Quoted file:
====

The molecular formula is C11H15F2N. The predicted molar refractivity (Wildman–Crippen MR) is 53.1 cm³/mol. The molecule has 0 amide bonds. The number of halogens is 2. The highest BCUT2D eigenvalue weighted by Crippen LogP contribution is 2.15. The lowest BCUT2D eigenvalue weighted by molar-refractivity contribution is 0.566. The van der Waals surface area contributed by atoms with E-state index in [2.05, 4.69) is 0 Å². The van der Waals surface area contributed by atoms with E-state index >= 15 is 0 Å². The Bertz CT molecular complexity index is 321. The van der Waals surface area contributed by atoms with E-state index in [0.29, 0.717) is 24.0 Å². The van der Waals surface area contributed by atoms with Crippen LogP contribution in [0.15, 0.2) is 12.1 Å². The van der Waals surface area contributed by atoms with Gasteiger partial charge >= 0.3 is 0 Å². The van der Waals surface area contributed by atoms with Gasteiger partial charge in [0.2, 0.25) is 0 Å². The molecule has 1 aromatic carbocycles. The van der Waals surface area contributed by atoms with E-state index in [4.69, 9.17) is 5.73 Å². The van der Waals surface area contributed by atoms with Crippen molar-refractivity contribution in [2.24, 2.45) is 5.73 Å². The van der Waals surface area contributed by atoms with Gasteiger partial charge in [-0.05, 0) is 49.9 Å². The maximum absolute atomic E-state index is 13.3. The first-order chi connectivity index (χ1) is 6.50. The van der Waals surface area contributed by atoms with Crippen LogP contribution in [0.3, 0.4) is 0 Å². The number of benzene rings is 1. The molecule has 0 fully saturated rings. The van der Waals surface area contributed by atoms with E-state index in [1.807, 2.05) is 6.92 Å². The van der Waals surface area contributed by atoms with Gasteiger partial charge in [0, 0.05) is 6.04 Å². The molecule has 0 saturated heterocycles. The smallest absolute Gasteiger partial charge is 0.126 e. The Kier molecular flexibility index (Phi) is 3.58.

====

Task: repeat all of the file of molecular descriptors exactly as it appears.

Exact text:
The molecular formula is C11H15F2N. The predicted molar refractivity (Wildman–Crippen MR) is 53.1 cm³/mol. The molecule has 0 amide bonds. The number of halogens is 2. The highest BCUT2D eigenvalue weighted by Crippen LogP contribution is 2.15. The lowest BCUT2D eigenvalue weighted by molar-refractivity contribution is 0.566. The van der Waals surface area contributed by atoms with E-state index in [2.05, 4.69) is 0 Å². The van der Waals surface area contributed by atoms with E-state index >= 15 is 0 Å². The Bertz CT molecular complexity index is 321. The van der Waals surface area contributed by atoms with E-state index in [0.29, 0.717) is 24.0 Å². The van der Waals surface area contributed by atoms with Crippen LogP contribution in [0.15, 0.2) is 12.1 Å². The van der Waals surface area contributed by atoms with Gasteiger partial charge >= 0.3 is 0 Å². The van der Waals surface area contributed by atoms with Gasteiger partial charge in [0.2, 0.25) is 0 Å². The molecule has 1 aromatic carbocycles. The van der Waals surface area contributed by atoms with E-state index in [4.69, 9.17) is 5.73 Å². The van der Waals surface area contributed by atoms with Crippen molar-refractivity contribution in [2.24, 2.45) is 5.73 Å². The van der Waals surface area contributed by atoms with Gasteiger partial charge in [-0.05, 0) is 49.9 Å². The maximum absolute atomic E-state index is 13.3. The first-order chi connectivity index (χ1) is 6.50. The van der Waals surface area contributed by atoms with Crippen LogP contribution in [0.3, 0.4) is 0 Å². The number of benzene rings is 1. The molecule has 0 fully saturated rings. The van der Waals surface area contributed by atoms with E-state index in [1.807, 2.05) is 6.92 Å². The van der Waals surface area contributed by atoms with Gasteiger partial charge in [0, 0.05) is 6.04 Å². The molecule has 0 saturated heterocycles. The smallest absolute Gasteiger partial charge is 0.126 e. The Kier molecular flexibility index (Phi) is 3.58.